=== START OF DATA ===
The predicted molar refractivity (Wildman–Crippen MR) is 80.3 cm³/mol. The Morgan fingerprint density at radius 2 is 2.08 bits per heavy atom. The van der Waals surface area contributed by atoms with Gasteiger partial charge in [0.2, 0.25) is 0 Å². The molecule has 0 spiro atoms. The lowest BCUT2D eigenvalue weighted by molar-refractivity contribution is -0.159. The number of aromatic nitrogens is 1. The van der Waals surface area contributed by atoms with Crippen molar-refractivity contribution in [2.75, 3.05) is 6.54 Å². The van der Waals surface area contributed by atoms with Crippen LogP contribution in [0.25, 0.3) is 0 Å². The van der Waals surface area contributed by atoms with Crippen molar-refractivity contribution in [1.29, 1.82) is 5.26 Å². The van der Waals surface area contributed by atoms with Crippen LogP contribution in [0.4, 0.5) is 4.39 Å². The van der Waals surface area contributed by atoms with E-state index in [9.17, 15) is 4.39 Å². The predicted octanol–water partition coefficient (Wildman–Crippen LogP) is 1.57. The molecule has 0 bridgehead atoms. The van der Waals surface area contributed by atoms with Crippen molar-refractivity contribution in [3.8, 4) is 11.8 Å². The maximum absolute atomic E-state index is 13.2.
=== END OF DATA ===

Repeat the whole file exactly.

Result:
The predicted molar refractivity (Wildman–Crippen MR) is 80.3 cm³/mol. The Morgan fingerprint density at radius 2 is 2.08 bits per heavy atom. The van der Waals surface area contributed by atoms with Gasteiger partial charge in [0.2, 0.25) is 0 Å². The molecule has 0 spiro atoms. The lowest BCUT2D eigenvalue weighted by molar-refractivity contribution is -0.159. The number of aromatic nitrogens is 1. The van der Waals surface area contributed by atoms with Crippen molar-refractivity contribution in [2.75, 3.05) is 6.54 Å². The van der Waals surface area contributed by atoms with Crippen LogP contribution in [0.25, 0.3) is 0 Å². The van der Waals surface area contributed by atoms with Crippen molar-refractivity contribution in [1.29, 1.82) is 5.26 Å². The van der Waals surface area contributed by atoms with Crippen LogP contribution in [0.4, 0.5) is 4.39 Å². The van der Waals surface area contributed by atoms with E-state index in [9.17, 15) is 4.39 Å². The predicted octanol–water partition coefficient (Wildman–Crippen LogP) is 1.57. The molecule has 0 bridgehead atoms. The van der Waals surface area contributed by atoms with Crippen molar-refractivity contribution in [3.8, 4) is 11.8 Å². The maximum absolute atomic E-state index is 13.2.